Swurg is a Burp Extender designed to make it easy to parse swagger documentation and create baseline requests. This is a function that penetration testers need if they are being asked to test an API.
Our ideal pre-requisites would be:
A Postman collection with environments configured and ready to go valid baseline requests. Ideally setup with any necessary pre or post request scripts to ensure that authentication tokens are updated where necessary.— Every penetration tester
Not everyone works that way so we often have to fall back to a Swagger JSON file. In the worst cases we get a PDF file with 100s of pages of exposition and from here we are punching up hill to even say hello to the target. That is a cost to the project and isn’t a great experience for your customers either.
If you are reading this post and you are somehow in charge of how you distribute API details to your customers. Then I implore you to NOT rely on that massive PDF approach. This is for your sanity as much as for customers. Shorten your guides to explain how to authenticate and what API calls are required in a sequence to achieve a specific workflow. Then by providing living breathing documentation which is generated from your code you will rarely have to update the PDF. With the bonus that your documentation will be easier to interact with and accurate to the version of the code it was compiled against.
Anyway you have come here to learn how to setup and start using Swurg.
A shout out and thank you to the creator Alexandre Teyar who saw a problem and fixed it. Not all heroes wear capes.
This extender is now in the Burp app store under the name “OpenAPI Parser” so you can install it the easy way.
But if you want to make any changes to the Extender or others in general then the next few sections will be useful.
Check that you have Java in your Path
Open a command prompt and type:
If you get a warning that the command cannot be located then you need to:
- Ensure that you have a version of the JDK installed.
- That the path to the /bin folder for that JDK is in the environment’s PATH variable.
Note: after you have added something to the PATH variable you need to load a new command prompt for the change to take effect. There is probably a neat way to bring altered environment variables into the current cmd.exe session but honestly? I have so rarely needed to set environment variables on windows I would not retain the command in memory anyway so a restart suits me.
Installing Git Bash
I already had Git Bash installed but you might need it:
This has a binary installer which works fine and I have nothing more to add your honour.
Installing Gradle on Windows 10
There is a guide (link below) but it missed a few beats for Windows 10:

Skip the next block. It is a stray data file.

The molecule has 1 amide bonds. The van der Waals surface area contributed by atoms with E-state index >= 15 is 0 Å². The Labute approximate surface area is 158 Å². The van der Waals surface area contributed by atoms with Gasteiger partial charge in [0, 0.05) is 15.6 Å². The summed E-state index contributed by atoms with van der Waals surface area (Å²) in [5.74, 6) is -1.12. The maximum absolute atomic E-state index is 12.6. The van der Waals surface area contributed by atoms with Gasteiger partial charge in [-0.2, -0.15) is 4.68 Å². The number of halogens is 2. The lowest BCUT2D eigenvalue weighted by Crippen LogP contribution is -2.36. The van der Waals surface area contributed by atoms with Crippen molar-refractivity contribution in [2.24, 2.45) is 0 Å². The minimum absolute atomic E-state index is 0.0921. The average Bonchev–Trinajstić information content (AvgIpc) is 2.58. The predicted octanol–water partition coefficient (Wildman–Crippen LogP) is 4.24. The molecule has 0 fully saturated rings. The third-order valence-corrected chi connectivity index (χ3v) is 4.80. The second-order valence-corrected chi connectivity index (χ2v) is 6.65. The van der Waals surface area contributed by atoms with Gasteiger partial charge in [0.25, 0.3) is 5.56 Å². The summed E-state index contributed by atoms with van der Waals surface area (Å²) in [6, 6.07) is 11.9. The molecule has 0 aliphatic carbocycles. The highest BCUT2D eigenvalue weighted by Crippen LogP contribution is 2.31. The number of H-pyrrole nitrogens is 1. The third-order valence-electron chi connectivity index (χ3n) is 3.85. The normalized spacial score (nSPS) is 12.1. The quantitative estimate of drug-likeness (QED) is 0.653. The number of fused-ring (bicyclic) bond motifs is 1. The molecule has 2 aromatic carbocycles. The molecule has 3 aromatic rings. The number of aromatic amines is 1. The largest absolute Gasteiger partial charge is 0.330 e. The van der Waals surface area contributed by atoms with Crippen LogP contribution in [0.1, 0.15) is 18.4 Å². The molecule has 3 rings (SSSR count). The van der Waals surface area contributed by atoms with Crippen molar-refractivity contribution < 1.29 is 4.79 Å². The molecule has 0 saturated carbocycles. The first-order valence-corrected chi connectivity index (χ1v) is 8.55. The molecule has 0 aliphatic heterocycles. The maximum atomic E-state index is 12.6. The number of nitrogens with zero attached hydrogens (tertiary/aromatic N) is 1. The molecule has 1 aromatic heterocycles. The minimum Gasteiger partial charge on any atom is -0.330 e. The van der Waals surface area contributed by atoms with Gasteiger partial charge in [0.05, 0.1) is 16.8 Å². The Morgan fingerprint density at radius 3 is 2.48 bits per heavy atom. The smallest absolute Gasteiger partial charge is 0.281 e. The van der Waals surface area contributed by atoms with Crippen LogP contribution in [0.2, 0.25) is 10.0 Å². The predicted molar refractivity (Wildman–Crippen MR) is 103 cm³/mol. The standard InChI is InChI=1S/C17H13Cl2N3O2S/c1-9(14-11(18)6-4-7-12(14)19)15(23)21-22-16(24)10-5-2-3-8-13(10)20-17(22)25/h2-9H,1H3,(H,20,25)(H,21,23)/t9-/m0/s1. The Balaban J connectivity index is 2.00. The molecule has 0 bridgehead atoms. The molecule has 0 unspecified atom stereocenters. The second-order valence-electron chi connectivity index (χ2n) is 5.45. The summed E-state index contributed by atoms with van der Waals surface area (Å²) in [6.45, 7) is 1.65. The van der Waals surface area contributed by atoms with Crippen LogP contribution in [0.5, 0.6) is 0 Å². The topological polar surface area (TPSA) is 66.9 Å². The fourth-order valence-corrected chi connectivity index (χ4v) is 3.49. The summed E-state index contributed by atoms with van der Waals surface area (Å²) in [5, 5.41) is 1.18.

Step 1 download the latest binary only release from here:
There is no installer for the binary release so you have to do things manually. You will have a zip file. It tells you to extract to “c:\gradle”. Installing binaries in the root of c:\ has historically been exploitable in Windows leading to local privilege escalations. So I get nervous when I see this in the installation guide!
Usually “C:\Program Files\gradle” would be the location for an application to be installed. In Windows 10 you are going to need admin privileges to write to either of these locations. It is generally assumed that basically all developers have this but that is often not the case.
Based on the installation steps you should be able to unzip anywhere you have write access such as “C:\Users\USERNAME\Desktop” or other location.
Having extracted the Zip you should add some environment variables:
- GRADLE_HOME – set this to point to the folder you extracted. The location should be the parent folder of “/bin”.
- JAVA_HOME – set this to point to the root folder of a JDK install. This is also going to be the parent folder of “/bin”.
Finally you need to add this this to your PATH variable:
If you ever upgrade to a newer version of gradle (and from the installer I expect there is not an automated update process) then you unzip the new version and change where GRADLE_HOME points to and your updated version will work.
Open yourself a new cmd prompt to ensure the env variables are applied. Type “gradle” and get your rewards:
Now lets get back to Swurg!
The repository has excellent install instructions here:
But to tie it all together in my single post I’ll replicate what I needed to do.
I used git bash to clone the repository down and then gradle to build the jar:
git clone https://github.com/AresS31/swurg cd swurg gradle fatJar
That worked an absolute treat:
That process completes and leaves you a fresh new jar file in the “\build\libs” folder:
Installing Swurg in Burp
Use the “Extender” -> “Add” functionality to select the “swurg-all.jar”:
You should now have a new tab and the opportunity to load a swagger file:
If you load a valid swagger file this will create a full list of endpoints that you can explore.
Right click on an endpoint and you have an excellent place to start launching things from:
That is definitely enough to get going with. In my case I had replaced my target host with localhost to keep things anonymous as to what I was testing.
This worked well for me and was probably worth the setup. I prefer this to using Swagger-EZ which I have been using in the past.
If we are honest what we all want is a properly configured Postman collection which allows you to have fully configurable environment variables and run pre/post scripts for things such as taking the current Bearer token automatically into all subsequent requests.
In lieu of that this is a reasonable starting point which is embedded where you want it right into Burp suite. If I was to make any changes to the Extender I would probably want an option to globally set the host name and base folder locations. One of those “If I ever get the time” projects.
Hope this helps someone.